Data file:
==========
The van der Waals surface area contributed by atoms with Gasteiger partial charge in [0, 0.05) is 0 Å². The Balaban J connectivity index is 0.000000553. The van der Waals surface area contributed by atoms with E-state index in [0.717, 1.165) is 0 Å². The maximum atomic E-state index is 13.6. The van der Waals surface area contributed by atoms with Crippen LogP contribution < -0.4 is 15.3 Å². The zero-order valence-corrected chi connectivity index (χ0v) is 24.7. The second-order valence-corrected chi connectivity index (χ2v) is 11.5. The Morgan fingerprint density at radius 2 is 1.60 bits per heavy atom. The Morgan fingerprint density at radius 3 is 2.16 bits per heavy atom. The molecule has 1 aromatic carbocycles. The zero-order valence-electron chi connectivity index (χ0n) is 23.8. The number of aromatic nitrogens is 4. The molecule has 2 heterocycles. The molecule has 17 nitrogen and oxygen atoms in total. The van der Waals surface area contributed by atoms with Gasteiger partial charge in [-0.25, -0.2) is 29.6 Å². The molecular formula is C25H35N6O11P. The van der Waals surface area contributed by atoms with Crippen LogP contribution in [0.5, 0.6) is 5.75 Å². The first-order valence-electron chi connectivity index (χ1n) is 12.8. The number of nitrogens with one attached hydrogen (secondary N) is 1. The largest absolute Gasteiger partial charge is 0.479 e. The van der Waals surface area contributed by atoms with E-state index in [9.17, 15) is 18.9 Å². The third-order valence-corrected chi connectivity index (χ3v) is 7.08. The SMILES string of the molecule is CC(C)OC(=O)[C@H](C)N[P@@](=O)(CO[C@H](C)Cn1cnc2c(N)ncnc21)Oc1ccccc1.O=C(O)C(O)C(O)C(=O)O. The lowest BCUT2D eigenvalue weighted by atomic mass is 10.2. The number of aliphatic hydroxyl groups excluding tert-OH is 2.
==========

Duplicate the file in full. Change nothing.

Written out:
The van der Waals surface area contributed by atoms with Gasteiger partial charge in [0, 0.05) is 0 Å². The Balaban J connectivity index is 0.000000553. The van der Waals surface area contributed by atoms with E-state index in [0.717, 1.165) is 0 Å². The maximum atomic E-state index is 13.6. The van der Waals surface area contributed by atoms with Crippen LogP contribution < -0.4 is 15.3 Å². The zero-order valence-corrected chi connectivity index (χ0v) is 24.7. The second-order valence-corrected chi connectivity index (χ2v) is 11.5. The Morgan fingerprint density at radius 2 is 1.60 bits per heavy atom. The Morgan fingerprint density at radius 3 is 2.16 bits per heavy atom. The molecule has 1 aromatic carbocycles. The zero-order valence-electron chi connectivity index (χ0n) is 23.8. The number of aromatic nitrogens is 4. The molecule has 2 heterocycles. The molecule has 17 nitrogen and oxygen atoms in total. The van der Waals surface area contributed by atoms with Gasteiger partial charge in [-0.25, -0.2) is 29.6 Å². The molecular formula is C25H35N6O11P. The van der Waals surface area contributed by atoms with Crippen LogP contribution in [0.5, 0.6) is 5.75 Å². The first-order valence-electron chi connectivity index (χ1n) is 12.8. The number of nitrogens with one attached hydrogen (secondary N) is 1. The largest absolute Gasteiger partial charge is 0.479 e. The van der Waals surface area contributed by atoms with E-state index in [9.17, 15) is 18.9 Å². The third-order valence-corrected chi connectivity index (χ3v) is 7.08. The SMILES string of the molecule is CC(C)OC(=O)[C@H](C)N[P@@](=O)(CO[C@H](C)Cn1cnc2c(N)ncnc21)Oc1ccccc1.O=C(O)C(O)C(O)C(=O)O. The lowest BCUT2D eigenvalue weighted by atomic mass is 10.2. The number of aliphatic hydroxyl groups excluding tert-OH is 2.